10:30-11:50 sessionVII , 2 speakers (30+10) (Damon, Hallett)
11:50-12:10 coffee
12:10-13:30 session VIII, 2 speakers (30+10) (Melchior, Wahlberg)
13:30-14:30 lunch
14:30-15:10 keynote (30+10) (Coleman)
15:10-15:30 wrapping up, discussion of publication, closing words (Sluiter)
16:00 Departure. Program for those wishing to do some sightseeing.

List of speakers:

Berkel, Tazuko van (Leiden Univ), Pricing the Invaluable. Socrates’ Economics of Friendship
Bintliff, John (Leiden Univ), The Greek City State and the Corporate Community: Can We Learn from Social Darwinism?
Blok, Josine (Univ of Utrecht), Metekhein tês poleôs. Evaluate thy neighbor
Bolmarcich, Sarah (Univ of Texas), Communal Values in Ancient Diplomacy
Brown, Eric (Washington Univ, St Louis), Cosmopolitans and Unmet Friends
Christ, Matthew (Indiana Univ), Helping and Community in the Athenian Lawcourt
Coleman, Kathleen (Harvard Univ),Valuing Others in the Gladiatorial Barracks
Damon, Cynthia (Univ of Pennsylvania), Quid tibi ego videor in epistulis?
Fisher, Nick (Cardiff Univ), Festivals, the Charites and Social Peace in the Classical Greek City
Hallett, Judith (Univ of Maryland, College Park), Two Roman Women Writers and the Privileging of Human Connection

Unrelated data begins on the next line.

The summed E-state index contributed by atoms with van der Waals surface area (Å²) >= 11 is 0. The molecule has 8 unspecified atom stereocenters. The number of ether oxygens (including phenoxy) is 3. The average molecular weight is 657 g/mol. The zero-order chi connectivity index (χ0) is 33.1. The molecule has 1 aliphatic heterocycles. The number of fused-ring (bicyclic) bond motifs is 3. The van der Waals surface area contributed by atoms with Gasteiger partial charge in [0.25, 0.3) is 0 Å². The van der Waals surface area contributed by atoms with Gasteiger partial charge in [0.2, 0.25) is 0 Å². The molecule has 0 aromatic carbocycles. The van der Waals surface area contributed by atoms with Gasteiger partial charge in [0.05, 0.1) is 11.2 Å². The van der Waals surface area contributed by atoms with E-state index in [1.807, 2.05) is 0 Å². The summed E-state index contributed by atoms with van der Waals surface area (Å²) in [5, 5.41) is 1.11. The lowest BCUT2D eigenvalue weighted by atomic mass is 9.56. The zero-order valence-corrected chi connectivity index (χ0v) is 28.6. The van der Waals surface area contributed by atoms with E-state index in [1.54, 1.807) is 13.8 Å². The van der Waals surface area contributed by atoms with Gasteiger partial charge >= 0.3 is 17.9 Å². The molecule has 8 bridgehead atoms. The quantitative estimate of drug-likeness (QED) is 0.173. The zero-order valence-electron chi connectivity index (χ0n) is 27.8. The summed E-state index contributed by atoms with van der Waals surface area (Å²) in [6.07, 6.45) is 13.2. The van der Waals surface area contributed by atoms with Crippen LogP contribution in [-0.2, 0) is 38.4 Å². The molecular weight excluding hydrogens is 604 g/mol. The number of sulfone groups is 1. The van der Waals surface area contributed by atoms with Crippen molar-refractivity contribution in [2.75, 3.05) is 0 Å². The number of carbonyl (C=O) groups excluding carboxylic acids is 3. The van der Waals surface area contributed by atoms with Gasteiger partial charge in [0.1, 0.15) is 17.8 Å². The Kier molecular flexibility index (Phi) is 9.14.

Konstan, David (Brown Univ), Are Fellow Citizens Friends? Philia, Amicitia, and Social Solidarity
Melchior, Aislinn (Univ of Puget Sound), Citizen as Enemy in Sallust’s Bellum Catilinae
Ober, Josiah (Stanford Univ), The value of others and institutional change: An Athenian case study
Petridou, Georgia (Univ of Exeter), Elective Affinities: theoxenia, theophilia and playing host and guest with the divine
Polinskaya, Irene (King’s College London), The ‘Same’ and the ‘Common’ in the Herodotean Definition of to hellênikon
Wahlberg, Sarah (Univ of Pennsylvania), Ovid’s Fasti: Civic Morality for a Community of Readers
Wallace, Robert (Northwestern Univ), t.b.a.
Wout, Lina van ‘t, (Univ of Utrecht), Becoming Cinderella: the Role of Value Terminology in Construing Social Identity

Poster presentations:

Roshan Abraham (Univ. of Pennsylvania), Apollonius of Tyana and cosmopolitan kinship
Seth Bernard (Univ. of Pennsylvania), Community Values under Duress: The City of Mylasa in the Triumviral Period
Gerard Boter (Vrije Universiteit, Amsterdam), Valuing Others and Valuing Oneself in Epictetus’ Diatribes
Albert Joosse (Univ. of Utrecht), A Natural Basis of Value in the Lysis
Mariska Leunissen (Washington Univ. St. Louis), Political Animals and Natural Cities: the Concept of Nature in Aristotle’s Politics
Thornton Lockwood (Boston Univ.), Aristotle’s Family Values
Hannah Platts (King’s College London and Imperial College London), Viewing Romanitas: Displaying Roman Values in the villa Sphere
Airton Pollini (Univ. of Paris 10 & Univ. of Haute), The Others Who Definte Us: Neighboring Cities and Frontier in Greece
Ivo Volt (Univ. of Tartu), Not Valuing Others: Social Pathology in the Characters of Theophrastus

Informations complémentaires : session=